Dorothy ShortLillian MilesDave O'BrienThelma White
Reefer Madness
Also known as: Tell Your Children
Medium: film
Year: 1936
Director: Louis J. Gasnier
Producer: Samuel Diege, George A. Hirliman, Dwain Esper [reissue]
Writer: Lawrence Meade, Arthur Hoerl, Paul Franklin
Keywords: 1930s exploitation, gangster
Country: USA
Actor: Dorothy Short, Kenneth Craig, Lillian Miles, Dave O'Brien, Thelma White, Carleton Young, Warren McCollum, Patricia Royale, Joseph Forte, Harry Harvey Jr.
Format: 66 minutes
Website category: Other
Review date: 1 August 2010
Not as loopy as I'd been expecting. It's good for a few laughs, but it's oddly tame. I can see how it became a cult hit among the college and cannabis-smoking circuit on being rediscovered in the 1970s, mind you.
A bit of history on this thing. It was originally produced in serious intent by... okay, that one's up for debate. Some say it was commissioned by a church group, while others say the army. It wants to tell us that marijuana is evil. Unfortunately it ended up falling into the hands of Dwain Esper, the sleazemeister who'd bought Tod Browning's Freaks to show on the exploitation circuit under lurid titles like Forbidden Love and Nature's Mistakes. Esper's own films include Narcotic (1933), Sex Maniac (1934), Marihuana, the Devil's Weed (1936) and How to Undress in Front of Your Husband (1937). His final film was The Strange Love Life of Adolf Hitler (1948). Admittedly I'm using the most entertaining alternative titles for some of those, but even Reefer Madness was originally called Tell Your Children.
Anyway, Esper added some salacious insert shots, although no actual nudity (unlike some of his own films), and put it out as education-exploitation. We've got the Production Code to thank for that genre.
The film itself starts promisingly, by explaining that marihuana (as they spelled it in 1936) is more vicious than opium, cocaine and probably also cyanide. Its addicts will experience: (a) sudden, violent, uncontrollable laughter, (b) dangerous hallucinations, (c) ideas, (d) emotional disturbances, (e) violence, then possibly (f) incurable insanity. This is explained to us by an old bloke talking to camera in a documentary-style prologue. They do not however explain that cannabis wasn't illegal back then and America hadn't even yet passed the Marihuana Tax Act of 1937. At any rate, after seven or eight minutes of this, the story begins.
You probably know where this is going already. A clean-cut young nerd with a bow tie and Mickey Mouse hair is lured into smoking weed and thereafter stops going to the tennis club and his school grades go downhill. No, really. That's about it. Admittedly there's also death, gangsters, a murder trial and so on, but that's just thanks to bad luck and him hanging out with bad people. Surprisingly, the film doesn't get much mileage out of all those blood-curdling consequences of cannabis it had been alleging. Compare it with anything on the modern drugs war, for instance, like Elite Squad or City of God. Something like that would have blasted a 1936 audience into bloody gibbets, whereas this in contrast is strictly small-time stuff. If anything, much of its modest humour value comes from being quaint and unintentionally camp.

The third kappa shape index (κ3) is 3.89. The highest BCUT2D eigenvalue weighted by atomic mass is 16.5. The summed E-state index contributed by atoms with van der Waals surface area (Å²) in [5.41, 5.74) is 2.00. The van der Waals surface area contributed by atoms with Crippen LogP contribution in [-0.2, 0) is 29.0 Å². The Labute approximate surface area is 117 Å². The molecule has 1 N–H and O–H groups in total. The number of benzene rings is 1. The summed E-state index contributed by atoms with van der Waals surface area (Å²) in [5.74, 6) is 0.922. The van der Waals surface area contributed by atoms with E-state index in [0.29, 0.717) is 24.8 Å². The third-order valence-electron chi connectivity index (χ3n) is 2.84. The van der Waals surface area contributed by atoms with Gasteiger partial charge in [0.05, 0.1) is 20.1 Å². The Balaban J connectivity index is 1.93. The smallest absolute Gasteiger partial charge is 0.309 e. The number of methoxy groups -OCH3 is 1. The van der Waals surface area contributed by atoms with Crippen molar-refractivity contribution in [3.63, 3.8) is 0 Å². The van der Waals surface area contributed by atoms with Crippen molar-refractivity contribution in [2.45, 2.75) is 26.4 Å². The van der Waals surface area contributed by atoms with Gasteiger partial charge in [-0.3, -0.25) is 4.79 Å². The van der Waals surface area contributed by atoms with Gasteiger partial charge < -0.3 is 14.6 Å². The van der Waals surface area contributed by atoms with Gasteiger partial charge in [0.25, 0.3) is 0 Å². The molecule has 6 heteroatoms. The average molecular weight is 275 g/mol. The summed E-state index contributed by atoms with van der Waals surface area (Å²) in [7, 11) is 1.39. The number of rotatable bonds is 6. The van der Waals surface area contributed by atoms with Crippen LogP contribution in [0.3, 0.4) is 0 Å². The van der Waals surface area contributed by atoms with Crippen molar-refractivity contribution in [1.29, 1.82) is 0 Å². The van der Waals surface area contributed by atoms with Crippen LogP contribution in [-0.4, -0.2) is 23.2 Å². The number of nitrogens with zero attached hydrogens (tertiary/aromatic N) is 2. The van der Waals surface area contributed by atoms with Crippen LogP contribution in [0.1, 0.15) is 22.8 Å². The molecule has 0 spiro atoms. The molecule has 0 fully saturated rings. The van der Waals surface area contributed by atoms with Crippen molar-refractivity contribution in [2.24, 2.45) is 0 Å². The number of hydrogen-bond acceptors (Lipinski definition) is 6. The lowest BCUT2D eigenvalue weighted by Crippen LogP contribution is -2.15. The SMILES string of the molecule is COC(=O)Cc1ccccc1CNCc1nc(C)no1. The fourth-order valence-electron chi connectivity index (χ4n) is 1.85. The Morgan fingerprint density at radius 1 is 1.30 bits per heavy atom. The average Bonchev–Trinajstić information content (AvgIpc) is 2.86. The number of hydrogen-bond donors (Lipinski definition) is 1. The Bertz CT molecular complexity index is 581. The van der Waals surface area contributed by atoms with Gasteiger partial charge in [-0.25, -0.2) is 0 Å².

So, how funny is this? That's the only reason you'll be watching it, after all. Stuff that made me laugh included:
(a) Ralph checking out his male friend's arses, then dutifully being interested in girls because it's in the script. There's another bit of gay subtext later, in which a lady invites Mr Nerd to a party at "my girlfriend's apartment".
(b) Ralph's "puff-grin puff-grin".
(c) 1936 dancing.
(d) Some of the camp acting, e.g. "Mary... Mary was... dead," or the comedy reaction to a suicide.
(e) Death Race 2000, where one herbal cigarette turns a motorist into a racing demon. Fair enough, that one was hilarious.
(f) The film's final shot, in which Mr Exposition delivers a final warning to camera, then the words TELL YOUR CHILDREN zoom up at us.
Apart from that though, it's a bit low-key. Everything's done with great solemnity, most obviously the murder trial, but there's not much here that's particularly cannabis-related. The film might as well have been called Don't Be A Twat or Gangsters Aren't Your Friends. Admittedly the film's determined to underline the horrors of marijuana and so we'll see gangsters complaining to each other that this is too much even for them, or alternatively we'll be told about the boy who killed his entire family with an axe, or the girl who did something unspecified with five men. However that's all tell, not show. There's a sequence where cannabis makes girls turn nymphomaniac (but keep their clothes on) and of course at the end a character who's gone incurably insane, but even so there's surprisingly little connection between the plot and the direct effect of drugs.
Viewed un-ironically, there are okay bits. The scenes of innocents being lured into smoking their first bad cigarette are a bit sinister, while I quite liked the relationship between the two cannabis pushers.
Obviously this isn't a great film. However it's not horrible and its anti-drug message is ludicrous, but not woven into its fabric nearly as much as I'd been expecting. You could make a far funnier anti-cannabis movie by packing it with stuff like the Death Race 2000. Don't go in expecting to see an overt comedy, but instead a mostly straight thirties film with a goofy message for its audience. However that said, I wasn't watching the 2004 DVD with LSD-like colourisation and a commentary track by Michael J. Nelson from Mystery Science Theatre 3000. I can see why it's become a cult classic, but personally I wasn't blown away by it.